SP4 John L. Johnson, Co C, 3d Bn, 22d Inf
SP4 James Wright, Co C, 3d Bn, 22d Inf
SP4 Jimmy D. Robertson, SD to Co E, 2d Bn, 27th Inf
SP4 William L. Abbott, Co D, 2d Bn, 12th Inf
SP4 Ernest A. Freeman, Co A, 25th Avn. Bn
SP4 William Seaton, Co A, 25th Avn. Bn.
SP4 Steven Morgan, Co A, 25th Avn. Bn.
SP4 David Wolford, Co C, 3d Bn, 22d Inf
SP4 Larry Seibenthal, Co C, 3d Bn, 22d Inf
SP4 Lawrence L. Lynn, Co A, 3d Bn, 22d Inf
SP4 Thomas Diggs, Co A, 3d Bn, 22d Inf
SP4 Daniel L. Dupuis, Co E, 3d Bn, 22d Inf



vStork.jpg (2787 bytes)Tropic Lightning Tots
The Commanding General Welcomes
The Following Tropic Lightning Tots
To The 25th Infantry Division – As
Reported By The American Red Cross.
Born To:

Feb. 4
SGT Jimmy L. Leonard, Hq. Trp. 3/4 Cav., girl
Feb. 6
SGT Byron L. White, 25 TACP (USAF), girl
SSG Dennis L. Dixon, 25 MP Co, girl
SGT Charles Sanders, E. Co. 2/27, girl

SP5 Tommy Watkins, 587 Sig. Co., girl
Feb. 7
SP4 Glenn W. Ransier, HHB 1/8 Arty, girl
Feb. 9
SP4 Robert J. Lundquist, HHC 1/5, boy
Feb. 9
1LT Martin Gonzales, C Co. 1/27, boy
Feb. 10
SP5 James E. Smith, 372nd R R Co, girl
SP5 Charles Dale, D Co. 2/22 Inf., girl
 1LT Paul Louis Grube, HHC & Band, girl
Feb. 11
SGT David McClennen, Co. C 2/22, Girl
Feb. 12
SP4 Eugene Worden, A Batt. 7/9 Arty, boy



Learning Back in the World
        Army Offers Programs to Help Gis Back to School

   If further education is your bag, "Project MEMO" was designed for you.  MEMO (More Education, More Opportunity) is the program kicked off by comedian Bob Hope on his Christmas tour.  MEMO helps you start arranging for your education while you're still in the service.  It's for servicemen who haven't completed their first four years of college.
   MEMO will get you in touch with a high school superintendent, a trade school, technical school, business school or college in your home state.  You can name the school or let MEMO submit your name to several.  It costs nothing.
   All you need is a "Project MEMO" application form from your education NCO or from the Education Center.  In from two to six weeks, one or more schools will contact you here in Vietnam.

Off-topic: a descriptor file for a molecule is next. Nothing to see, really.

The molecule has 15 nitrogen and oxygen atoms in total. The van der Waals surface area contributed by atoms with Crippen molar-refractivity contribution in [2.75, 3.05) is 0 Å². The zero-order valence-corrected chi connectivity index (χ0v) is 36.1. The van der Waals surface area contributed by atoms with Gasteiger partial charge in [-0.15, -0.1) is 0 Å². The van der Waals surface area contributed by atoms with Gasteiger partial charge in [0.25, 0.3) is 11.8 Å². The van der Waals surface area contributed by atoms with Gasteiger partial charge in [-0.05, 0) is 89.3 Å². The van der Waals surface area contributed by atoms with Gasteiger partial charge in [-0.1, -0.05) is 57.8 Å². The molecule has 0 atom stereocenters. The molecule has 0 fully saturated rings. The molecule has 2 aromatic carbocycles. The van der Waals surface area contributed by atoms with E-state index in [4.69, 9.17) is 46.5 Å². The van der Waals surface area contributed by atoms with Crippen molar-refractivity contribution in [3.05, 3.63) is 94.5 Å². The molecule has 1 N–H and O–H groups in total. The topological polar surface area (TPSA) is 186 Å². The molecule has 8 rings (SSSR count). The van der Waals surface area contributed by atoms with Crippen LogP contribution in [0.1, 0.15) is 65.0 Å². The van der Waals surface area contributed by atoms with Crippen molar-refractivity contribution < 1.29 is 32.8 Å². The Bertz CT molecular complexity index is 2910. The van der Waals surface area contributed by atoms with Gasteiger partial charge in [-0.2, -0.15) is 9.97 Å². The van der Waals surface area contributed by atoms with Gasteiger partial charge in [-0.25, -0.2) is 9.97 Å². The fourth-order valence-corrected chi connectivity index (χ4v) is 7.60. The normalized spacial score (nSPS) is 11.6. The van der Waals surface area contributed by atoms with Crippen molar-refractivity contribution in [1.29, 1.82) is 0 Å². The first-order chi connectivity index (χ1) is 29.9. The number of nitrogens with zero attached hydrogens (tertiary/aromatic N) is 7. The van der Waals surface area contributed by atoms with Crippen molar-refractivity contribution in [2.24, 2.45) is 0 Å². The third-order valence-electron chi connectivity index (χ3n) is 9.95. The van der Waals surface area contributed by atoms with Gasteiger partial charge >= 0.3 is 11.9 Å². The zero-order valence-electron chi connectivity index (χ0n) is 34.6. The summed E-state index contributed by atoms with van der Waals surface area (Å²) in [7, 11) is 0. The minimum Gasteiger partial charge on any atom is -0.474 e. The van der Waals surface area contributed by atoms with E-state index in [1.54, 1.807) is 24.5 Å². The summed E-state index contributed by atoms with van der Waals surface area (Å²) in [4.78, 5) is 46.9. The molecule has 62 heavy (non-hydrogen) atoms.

IF YOU GET IN TOUCH with a school through Project MEMO or on your own and the school requests entrance examinations, your Education Center has you covered again.  These may be taken at the Education Center.  They are given on certain dates at the same time all over the world.  The college will tell you which test they require for entry.  The cost is about six dollars.
   Applications for these entrance exams are available at your Education Center and should be mailed five weeks prior to your test date.
   COLLEGE GRADS who are applying for graduate schools may also take required entrance examinations at the Education Center.
   Applications for the Graduate Record Examination (GRE), the Law School Admission Test (LSAT) and the Admission Test for Graduate Study in Business (ATGSB) are available at the Education Center.  Here again, applications must be mailed five weeks prior to the test date.
   ENLISTED MEN MAY RECEIVE an early release from the Army to enter or return to school.  Up to 90 days can be chopped off your military hitch by this method.  Although it may take several weeks to gain the necessary acceptance from the school, Army approval is virtually automatic.